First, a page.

More than 30 homeless and formerly homeless people held a press conference at the corner of Washington and Third downtown this afternoon to voice opposition to a new law that makes it a crime to sleep on state property.
The law, which passed earlier this year, makes it a Class A misdemeanor to use tents, tarps, and other temporary shelters for sleeping, making fires, or using portable cooking equipment on Tennessee-owned property. This includes, but is not limited to, state parks, recreation areas, historic buildings, educational institutions, and natural green spaces. The law carries a penalty of up to 11 months and 29 days in jail and/or a $2,500 fine.
At the press conference, members of Homeless Organizing for Power and Equality (H.O.P.E.), a new organization composed fully of people that have or are currently experiencing homelessness, stood in front of the Shelby County Correctional Center at 201 Poplar as they expressed their dissatisfaction with the law.
The group discussed the details of a meeting they had earlier today with Shelby County District Attorney Amy Weirich, urging her to refuse to prosecute homeless people for violating the new law.
“This office is tasked with enforcing the laws that the General Assembly enacts. We do not pick and choose which laws we enforce,” Weirich said in a statement. “We do, however, have the discretion to review cases and decide the proper resolution based on the facts, circumstances, and the reasonable probability of conviction. This new law will not change how we prosecute cases in Shelby County. Nor will it change the way we work with outside agencies to do what we can to prevent issues that lead to crime.”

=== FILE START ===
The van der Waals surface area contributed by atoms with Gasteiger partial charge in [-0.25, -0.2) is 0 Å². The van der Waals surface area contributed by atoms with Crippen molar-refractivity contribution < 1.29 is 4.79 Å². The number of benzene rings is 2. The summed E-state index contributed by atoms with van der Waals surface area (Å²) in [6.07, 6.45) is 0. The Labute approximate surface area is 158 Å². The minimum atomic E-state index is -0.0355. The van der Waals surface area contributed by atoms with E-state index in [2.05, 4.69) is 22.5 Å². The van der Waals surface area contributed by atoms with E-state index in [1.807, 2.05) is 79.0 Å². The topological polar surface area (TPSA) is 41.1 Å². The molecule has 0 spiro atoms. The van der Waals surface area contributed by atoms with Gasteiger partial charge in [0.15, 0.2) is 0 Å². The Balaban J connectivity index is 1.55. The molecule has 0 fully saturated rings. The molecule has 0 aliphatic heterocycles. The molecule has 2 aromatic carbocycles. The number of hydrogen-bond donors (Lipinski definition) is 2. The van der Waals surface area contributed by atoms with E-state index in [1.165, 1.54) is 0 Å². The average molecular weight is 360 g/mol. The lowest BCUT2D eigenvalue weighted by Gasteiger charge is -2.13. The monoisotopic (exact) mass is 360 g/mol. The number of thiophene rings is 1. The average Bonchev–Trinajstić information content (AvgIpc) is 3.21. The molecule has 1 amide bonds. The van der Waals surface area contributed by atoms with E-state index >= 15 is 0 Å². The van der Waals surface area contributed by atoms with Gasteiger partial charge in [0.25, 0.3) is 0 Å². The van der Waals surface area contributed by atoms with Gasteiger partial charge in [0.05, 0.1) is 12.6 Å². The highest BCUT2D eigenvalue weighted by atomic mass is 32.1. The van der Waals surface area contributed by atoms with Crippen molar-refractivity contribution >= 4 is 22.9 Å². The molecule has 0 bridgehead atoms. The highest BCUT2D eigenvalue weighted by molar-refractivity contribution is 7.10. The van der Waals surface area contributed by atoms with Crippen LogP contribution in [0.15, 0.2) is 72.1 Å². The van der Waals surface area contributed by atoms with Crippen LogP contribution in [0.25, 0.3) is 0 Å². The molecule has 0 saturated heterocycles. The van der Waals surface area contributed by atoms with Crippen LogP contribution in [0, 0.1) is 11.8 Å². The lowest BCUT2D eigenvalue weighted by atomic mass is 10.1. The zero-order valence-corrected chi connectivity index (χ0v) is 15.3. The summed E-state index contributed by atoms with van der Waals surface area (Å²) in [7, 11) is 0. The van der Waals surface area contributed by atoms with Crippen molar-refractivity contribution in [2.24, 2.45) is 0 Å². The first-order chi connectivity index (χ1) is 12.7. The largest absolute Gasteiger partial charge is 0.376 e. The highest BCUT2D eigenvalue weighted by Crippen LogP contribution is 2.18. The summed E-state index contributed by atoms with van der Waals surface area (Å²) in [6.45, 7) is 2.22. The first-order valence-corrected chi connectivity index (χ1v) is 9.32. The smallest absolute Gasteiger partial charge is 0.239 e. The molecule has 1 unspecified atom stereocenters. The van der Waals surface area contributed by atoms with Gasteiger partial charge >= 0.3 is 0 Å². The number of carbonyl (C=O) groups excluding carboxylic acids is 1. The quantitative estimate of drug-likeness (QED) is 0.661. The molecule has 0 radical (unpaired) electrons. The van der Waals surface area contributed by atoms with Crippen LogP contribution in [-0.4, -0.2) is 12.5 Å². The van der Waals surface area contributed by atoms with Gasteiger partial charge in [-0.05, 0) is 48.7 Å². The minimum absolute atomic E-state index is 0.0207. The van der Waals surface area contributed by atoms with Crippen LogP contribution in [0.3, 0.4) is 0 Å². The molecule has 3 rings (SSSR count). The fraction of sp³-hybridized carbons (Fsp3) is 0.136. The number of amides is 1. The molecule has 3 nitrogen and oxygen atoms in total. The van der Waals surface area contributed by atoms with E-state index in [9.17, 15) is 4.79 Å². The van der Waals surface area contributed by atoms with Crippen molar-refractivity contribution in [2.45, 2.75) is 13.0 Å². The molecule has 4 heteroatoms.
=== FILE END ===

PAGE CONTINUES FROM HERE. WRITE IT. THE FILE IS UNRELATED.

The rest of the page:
Marquella Scott, one of the H.O.P.E. members in attendance, said although the bill was formulated to deal with Occupy Nashville and their unwillingness to leave Legislative Plaza, it will affect everyone experiencing homelessness in the state.
“The 11/29 [jail penalty] to a homeless person equals a death sentence, because that’s time that they don’t have to get a job,” Scott said. “That’s time that they don’t have to get back in school. That’s time that they don’t have to take care of medical issues.”
Besides the bill, the group also discussed their support of Veterans Court. More than 30 percent of the city’s homeless are veterans.
The program, lead by General Sessions Criminal Court Judge Bill Anderson and others, provides veterans who have been arrested for crimes with the chance to receive help from the Veterans Administration Medical Center. If the veteran follows through on a treatment plan, criminal charges might be dismissed or penalties reduced.
The group also announced that they have a homeless liaison to work as a go-between with the Memphis Police Department and H.O.P.E. members regarding harassment and increasing homeless sensitivity training for officers.
Marian Bacon with the Memphis Center for Independent Living is also a member H.O.P.E. and was in attendance at the press conference. She says she’s concerned about the consequences of police fining or jailing homeless people under the new law.
“If you don’t have $6 to [pay for a night at] the shelter, how are you going to come up with $2,500?” Bacon said. “That means a homeless person will be criminalized and stuck in jail until they can come up with the money. With a Class A misdemeanor, if you get too many of them, that can be a felony. That’s a worse offense then getting a domestic assault charge.”
H.O.P.E. meets at Manna House at 1268 N. Jefferson on Thursdays at 7 p.m.